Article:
Early polls talk dominate Umno circles

By The Malaysian Insider

 KUALA LUMPUR, Aug 27 — Talk has surfaced in Umno and government circles that Datuk Seri Najib Razak is favouring early polls, as early as the first half of 2011, although the Barisan Nasional’s (BN) mandate is until 2013.

The Umno president has bounced the idea with ruling party politicians and believes that it is best to get a new mandate when the economy is still growing at a fast clip. Malaysia posted 10.1 per cent growth in the first quarter of 2010, followed by a slightly slower 8.9 per cent in the second quarter of the current year.

The Malaysian Insider understands that officials at Umno’s Menara Dato Onn headquarters are also concerned that their political foes are doing better job at registering new voters. Pakatan Rakyat (PR) parties are signing up twice the number of voters compared to Umno’s allies in BN in the first six months of 2010.

“We are worried about the voter registration exercise by our people. It’s slow,” an Umno official told The Malaysian Insider.

Senior Umno leaders have been exhorting their supporters at the various Ramadan buka puasa functions this month to launch campaigns to sign up new voters. The young voters, between 21 and 35, are expected to form nearly half of the total electorate in the 13th general election with 7.36 million or 49.7 per cent against 4.36 million in Election 2008 or 40 per cent of the total number of voters.

The Umno leaders believe that every day or week delayed is more new voters aligned to PR, especially the DAP which has signed up 32.5 per cent of the new 169,838 voters registered between January and June 2010. Umno followed closely behind, registering 32.3 per cent of the new voters while PAS, 22.7 per cent in the same duration.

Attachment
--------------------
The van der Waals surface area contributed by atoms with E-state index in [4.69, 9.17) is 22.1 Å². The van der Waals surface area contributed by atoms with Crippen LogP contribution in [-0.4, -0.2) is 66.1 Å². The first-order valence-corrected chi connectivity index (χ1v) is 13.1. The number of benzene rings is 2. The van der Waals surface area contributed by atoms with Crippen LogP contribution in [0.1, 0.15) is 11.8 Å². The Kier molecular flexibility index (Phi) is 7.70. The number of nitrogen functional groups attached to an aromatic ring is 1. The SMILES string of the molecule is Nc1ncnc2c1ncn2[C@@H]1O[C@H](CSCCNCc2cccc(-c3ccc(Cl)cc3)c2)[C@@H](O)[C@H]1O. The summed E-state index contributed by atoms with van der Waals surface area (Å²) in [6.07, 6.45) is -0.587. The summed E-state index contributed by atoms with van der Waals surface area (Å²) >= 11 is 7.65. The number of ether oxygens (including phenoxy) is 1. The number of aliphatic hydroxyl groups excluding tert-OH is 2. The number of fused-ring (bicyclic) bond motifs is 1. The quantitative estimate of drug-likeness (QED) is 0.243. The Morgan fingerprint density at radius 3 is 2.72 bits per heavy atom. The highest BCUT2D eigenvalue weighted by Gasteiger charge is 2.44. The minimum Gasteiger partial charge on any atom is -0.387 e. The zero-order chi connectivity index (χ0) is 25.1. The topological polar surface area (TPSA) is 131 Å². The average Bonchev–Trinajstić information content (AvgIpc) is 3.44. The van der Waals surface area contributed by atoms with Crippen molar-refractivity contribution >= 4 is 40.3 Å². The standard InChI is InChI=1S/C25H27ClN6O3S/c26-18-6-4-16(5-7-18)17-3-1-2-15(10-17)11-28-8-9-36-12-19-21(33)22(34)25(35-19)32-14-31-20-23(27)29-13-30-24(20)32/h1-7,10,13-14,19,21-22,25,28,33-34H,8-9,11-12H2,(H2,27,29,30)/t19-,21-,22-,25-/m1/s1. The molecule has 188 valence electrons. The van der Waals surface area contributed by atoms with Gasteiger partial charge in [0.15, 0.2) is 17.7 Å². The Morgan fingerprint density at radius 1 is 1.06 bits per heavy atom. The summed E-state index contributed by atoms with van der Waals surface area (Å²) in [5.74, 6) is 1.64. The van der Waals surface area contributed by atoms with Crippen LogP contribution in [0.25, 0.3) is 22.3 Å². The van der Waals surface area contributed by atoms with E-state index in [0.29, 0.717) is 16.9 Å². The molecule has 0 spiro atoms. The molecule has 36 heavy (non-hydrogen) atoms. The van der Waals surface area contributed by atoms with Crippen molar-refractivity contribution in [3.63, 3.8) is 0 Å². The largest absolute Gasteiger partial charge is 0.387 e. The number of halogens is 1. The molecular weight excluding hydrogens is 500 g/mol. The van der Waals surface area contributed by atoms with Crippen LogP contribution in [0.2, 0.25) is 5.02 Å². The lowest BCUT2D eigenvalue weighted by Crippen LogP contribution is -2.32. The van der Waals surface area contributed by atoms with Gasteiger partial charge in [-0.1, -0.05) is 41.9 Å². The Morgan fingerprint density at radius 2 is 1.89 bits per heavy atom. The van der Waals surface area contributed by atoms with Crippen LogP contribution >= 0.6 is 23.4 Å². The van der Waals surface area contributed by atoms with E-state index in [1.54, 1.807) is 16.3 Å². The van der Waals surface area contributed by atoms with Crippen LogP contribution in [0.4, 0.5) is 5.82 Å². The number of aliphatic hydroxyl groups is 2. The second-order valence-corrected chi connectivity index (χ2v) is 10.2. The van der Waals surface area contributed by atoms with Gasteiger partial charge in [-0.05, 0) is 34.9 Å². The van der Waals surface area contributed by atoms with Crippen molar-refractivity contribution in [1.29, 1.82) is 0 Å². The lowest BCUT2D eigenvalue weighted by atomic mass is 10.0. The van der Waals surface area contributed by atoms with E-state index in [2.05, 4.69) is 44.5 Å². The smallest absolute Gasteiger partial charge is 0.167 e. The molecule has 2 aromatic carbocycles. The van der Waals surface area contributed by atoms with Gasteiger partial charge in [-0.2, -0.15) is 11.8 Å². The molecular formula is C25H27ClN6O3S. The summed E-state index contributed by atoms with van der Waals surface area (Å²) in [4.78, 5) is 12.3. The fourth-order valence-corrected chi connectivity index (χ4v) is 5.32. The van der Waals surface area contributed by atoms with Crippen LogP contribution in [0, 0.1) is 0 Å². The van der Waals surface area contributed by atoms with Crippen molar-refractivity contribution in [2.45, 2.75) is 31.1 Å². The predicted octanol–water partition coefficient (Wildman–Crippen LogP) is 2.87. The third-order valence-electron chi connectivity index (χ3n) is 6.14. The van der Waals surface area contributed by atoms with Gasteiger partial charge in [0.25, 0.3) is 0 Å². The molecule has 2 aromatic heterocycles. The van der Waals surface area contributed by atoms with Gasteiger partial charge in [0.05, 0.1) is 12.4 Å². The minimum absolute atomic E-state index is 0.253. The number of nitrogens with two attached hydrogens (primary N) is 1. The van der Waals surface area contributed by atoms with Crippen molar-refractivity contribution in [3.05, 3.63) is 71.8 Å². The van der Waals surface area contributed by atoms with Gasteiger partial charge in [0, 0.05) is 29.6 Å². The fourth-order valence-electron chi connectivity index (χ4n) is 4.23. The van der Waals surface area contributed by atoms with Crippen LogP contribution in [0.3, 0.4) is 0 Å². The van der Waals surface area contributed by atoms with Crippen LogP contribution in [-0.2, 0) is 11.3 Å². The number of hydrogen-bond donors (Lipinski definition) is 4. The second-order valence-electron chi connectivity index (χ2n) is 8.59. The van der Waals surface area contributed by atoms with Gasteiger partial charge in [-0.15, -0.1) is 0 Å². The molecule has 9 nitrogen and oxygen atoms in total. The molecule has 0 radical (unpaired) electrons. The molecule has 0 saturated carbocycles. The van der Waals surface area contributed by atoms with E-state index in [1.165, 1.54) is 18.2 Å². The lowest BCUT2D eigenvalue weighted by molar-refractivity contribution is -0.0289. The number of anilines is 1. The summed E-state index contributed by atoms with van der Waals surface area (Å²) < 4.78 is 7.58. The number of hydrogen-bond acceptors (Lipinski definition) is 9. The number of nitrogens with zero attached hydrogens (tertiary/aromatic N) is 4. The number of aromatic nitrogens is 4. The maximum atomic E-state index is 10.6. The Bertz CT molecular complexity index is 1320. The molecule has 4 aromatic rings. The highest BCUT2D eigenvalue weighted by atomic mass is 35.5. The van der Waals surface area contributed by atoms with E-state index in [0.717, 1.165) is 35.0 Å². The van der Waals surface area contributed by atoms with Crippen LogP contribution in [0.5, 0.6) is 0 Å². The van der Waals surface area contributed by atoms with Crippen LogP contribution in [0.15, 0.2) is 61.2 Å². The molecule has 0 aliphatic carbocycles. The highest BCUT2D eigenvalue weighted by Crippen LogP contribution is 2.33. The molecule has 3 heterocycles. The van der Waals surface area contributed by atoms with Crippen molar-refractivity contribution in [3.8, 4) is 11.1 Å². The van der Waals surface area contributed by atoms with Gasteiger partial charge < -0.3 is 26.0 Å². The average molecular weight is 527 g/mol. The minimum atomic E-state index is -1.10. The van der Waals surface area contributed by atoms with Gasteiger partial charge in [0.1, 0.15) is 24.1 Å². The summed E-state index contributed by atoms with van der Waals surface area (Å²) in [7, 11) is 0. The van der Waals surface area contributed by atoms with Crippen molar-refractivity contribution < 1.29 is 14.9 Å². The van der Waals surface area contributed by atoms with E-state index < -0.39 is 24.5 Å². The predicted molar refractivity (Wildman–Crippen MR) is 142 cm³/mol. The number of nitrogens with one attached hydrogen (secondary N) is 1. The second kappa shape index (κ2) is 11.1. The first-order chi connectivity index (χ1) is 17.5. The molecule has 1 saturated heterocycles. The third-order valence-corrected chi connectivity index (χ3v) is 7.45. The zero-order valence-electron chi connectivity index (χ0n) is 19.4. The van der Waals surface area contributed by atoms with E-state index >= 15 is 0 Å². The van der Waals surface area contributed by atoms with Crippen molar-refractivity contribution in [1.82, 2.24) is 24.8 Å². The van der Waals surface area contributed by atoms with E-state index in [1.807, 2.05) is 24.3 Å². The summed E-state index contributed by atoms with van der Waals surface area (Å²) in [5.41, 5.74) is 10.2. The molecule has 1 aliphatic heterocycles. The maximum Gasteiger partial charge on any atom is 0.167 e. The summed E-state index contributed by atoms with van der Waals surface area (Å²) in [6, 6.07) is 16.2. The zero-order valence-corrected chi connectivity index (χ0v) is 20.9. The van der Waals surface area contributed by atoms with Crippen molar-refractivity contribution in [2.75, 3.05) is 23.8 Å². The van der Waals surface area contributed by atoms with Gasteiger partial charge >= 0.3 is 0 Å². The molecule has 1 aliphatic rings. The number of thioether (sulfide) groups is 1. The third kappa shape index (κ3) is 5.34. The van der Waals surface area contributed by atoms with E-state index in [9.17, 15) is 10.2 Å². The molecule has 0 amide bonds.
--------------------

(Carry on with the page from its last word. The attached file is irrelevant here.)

“Umno usually signs up more voters in the year-end during the school holidays but it’s urgent that we register more throughout the year, especially the young,” the Umno official said on condition of anonymity.

Umno/BN officials believe that victory can be achieved if a significant chunk of Malays and Indians vote for BN. Umno officials believe that only 25 per cent to 30 per cent of the Chinese will vote for the ruling coalition but are confident that at least 60 per cent of Malays and Indians will vote for them.

It is learnt that the main plank of the election strategy is to go for the Malay vote, which is naturally Umno’s strongest vote bank with a substantial number of them in the civil service and Felda settlements across the country apart from rural households.

This explains why party officials are going all the way with the race card. But this strategy carries risks as it weakens Umno’s partners in the BN and makes PR a stronger multi-racial alternative to the ruling coalition.

However, Umno is confident of the Malay vote as recent surveys by a number of pollsters show that between 55 and 57 per cent of the Malays support Umno/BN.

In the general elections since 1986, Malay support for Umno has only dipped below 60 per cent in 1999 and 2008, where the bloc combining PAS and Keadilan and later its successor PKR made inroads into Umno seats.

The year 1999 is significant as that was the year PKR de facto leader Datuk Seri Anwar Ibrahim was jailed for sodomy and corruption, generating support for the opposition which then captured Terengganu. That year, Umno only received 55.59 per cent of the popular Malay vote.